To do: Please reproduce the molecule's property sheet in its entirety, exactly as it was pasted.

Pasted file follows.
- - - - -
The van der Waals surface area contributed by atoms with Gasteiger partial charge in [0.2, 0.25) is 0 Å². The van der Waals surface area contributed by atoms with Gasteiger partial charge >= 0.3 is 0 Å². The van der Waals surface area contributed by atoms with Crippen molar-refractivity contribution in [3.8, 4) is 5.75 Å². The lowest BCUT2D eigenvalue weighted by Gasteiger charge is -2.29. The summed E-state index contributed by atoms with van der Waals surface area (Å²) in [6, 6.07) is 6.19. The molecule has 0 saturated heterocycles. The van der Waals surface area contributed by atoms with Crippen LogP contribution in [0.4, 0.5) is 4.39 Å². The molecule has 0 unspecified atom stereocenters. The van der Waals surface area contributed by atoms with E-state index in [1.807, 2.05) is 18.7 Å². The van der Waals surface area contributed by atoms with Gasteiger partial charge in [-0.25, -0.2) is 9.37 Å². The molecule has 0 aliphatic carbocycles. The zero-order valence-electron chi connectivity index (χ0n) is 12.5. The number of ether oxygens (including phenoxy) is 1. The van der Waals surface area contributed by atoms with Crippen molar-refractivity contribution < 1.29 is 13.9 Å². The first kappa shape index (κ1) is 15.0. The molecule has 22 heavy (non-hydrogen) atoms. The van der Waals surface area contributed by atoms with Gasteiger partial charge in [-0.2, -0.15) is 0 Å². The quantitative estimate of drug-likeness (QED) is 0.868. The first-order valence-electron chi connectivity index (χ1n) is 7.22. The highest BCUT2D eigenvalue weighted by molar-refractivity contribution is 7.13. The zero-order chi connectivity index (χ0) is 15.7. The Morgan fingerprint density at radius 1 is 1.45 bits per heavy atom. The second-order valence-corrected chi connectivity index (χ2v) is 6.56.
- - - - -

The van der Waals surface area contributed by atoms with Gasteiger partial charge in [0.2, 0.25) is 0 Å². The van der Waals surface area contributed by atoms with Gasteiger partial charge >= 0.3 is 0 Å². The van der Waals surface area contributed by atoms with Crippen molar-refractivity contribution in [3.8, 4) is 5.75 Å². The lowest BCUT2D eigenvalue weighted by Gasteiger charge is -2.29. The summed E-state index contributed by atoms with van der Waals surface area (Å²) in [6, 6.07) is 6.19. The molecule has 0 saturated heterocycles. The van der Waals surface area contributed by atoms with Crippen LogP contribution in [0.4, 0.5) is 4.39 Å². The molecule has 0 unspecified atom stereocenters. The van der Waals surface area contributed by atoms with E-state index in [1.807, 2.05) is 18.7 Å². The van der Waals surface area contributed by atoms with Gasteiger partial charge in [-0.25, -0.2) is 9.37 Å². The molecule has 0 aliphatic carbocycles. The zero-order valence-electron chi connectivity index (χ0n) is 12.5. The number of ether oxygens (including phenoxy) is 1. The van der Waals surface area contributed by atoms with Crippen molar-refractivity contribution < 1.29 is 13.9 Å². The first kappa shape index (κ1) is 15.0. The molecule has 22 heavy (non-hydrogen) atoms. The van der Waals surface area contributed by atoms with Gasteiger partial charge in [-0.2, -0.15) is 0 Å². The quantitative estimate of drug-likeness (QED) is 0.868. The first-order valence-electron chi connectivity index (χ1n) is 7.22. The highest BCUT2D eigenvalue weighted by molar-refractivity contribution is 7.13. The zero-order chi connectivity index (χ0) is 15.7. The Morgan fingerprint density at radius 1 is 1.45 bits per heavy atom. The second-order valence-corrected chi connectivity index (χ2v) is 6.56.